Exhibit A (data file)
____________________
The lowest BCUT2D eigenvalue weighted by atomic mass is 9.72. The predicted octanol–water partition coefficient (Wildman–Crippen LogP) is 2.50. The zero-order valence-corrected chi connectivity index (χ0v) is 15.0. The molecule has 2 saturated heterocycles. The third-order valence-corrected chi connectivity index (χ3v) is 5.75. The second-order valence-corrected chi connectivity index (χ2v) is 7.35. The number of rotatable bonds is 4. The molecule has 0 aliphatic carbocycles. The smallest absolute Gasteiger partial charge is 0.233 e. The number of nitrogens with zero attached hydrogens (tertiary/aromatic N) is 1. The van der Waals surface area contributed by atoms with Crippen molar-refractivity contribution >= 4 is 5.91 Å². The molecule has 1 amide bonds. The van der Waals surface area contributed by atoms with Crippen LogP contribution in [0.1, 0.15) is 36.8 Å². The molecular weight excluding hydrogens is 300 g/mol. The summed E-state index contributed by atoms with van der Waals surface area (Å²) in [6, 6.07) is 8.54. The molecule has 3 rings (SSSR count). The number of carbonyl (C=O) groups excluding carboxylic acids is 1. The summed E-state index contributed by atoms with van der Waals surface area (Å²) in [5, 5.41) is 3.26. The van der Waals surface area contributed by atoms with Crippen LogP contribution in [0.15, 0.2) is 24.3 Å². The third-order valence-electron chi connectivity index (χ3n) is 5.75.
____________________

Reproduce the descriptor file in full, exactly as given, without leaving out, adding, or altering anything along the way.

The lowest BCUT2D eigenvalue weighted by atomic mass is 9.72. The predicted octanol–water partition coefficient (Wildman–Crippen LogP) is 2.50. The zero-order valence-corrected chi connectivity index (χ0v) is 15.0. The molecule has 2 saturated heterocycles. The third-order valence-corrected chi connectivity index (χ3v) is 5.75. The second-order valence-corrected chi connectivity index (χ2v) is 7.35. The number of rotatable bonds is 4. The molecule has 0 aliphatic carbocycles. The smallest absolute Gasteiger partial charge is 0.233 e. The number of nitrogens with zero attached hydrogens (tertiary/aromatic N) is 1. The van der Waals surface area contributed by atoms with Crippen molar-refractivity contribution >= 4 is 5.91 Å². The molecule has 1 amide bonds. The van der Waals surface area contributed by atoms with Crippen LogP contribution in [0.1, 0.15) is 36.8 Å². The molecular weight excluding hydrogens is 300 g/mol. The summed E-state index contributed by atoms with van der Waals surface area (Å²) in [6, 6.07) is 8.54. The molecule has 3 rings (SSSR count). The number of carbonyl (C=O) groups excluding carboxylic acids is 1. The summed E-state index contributed by atoms with van der Waals surface area (Å²) in [5, 5.41) is 3.26. The van der Waals surface area contributed by atoms with Crippen LogP contribution in [0.15, 0.2) is 24.3 Å². The third-order valence-electron chi connectivity index (χ3n) is 5.75.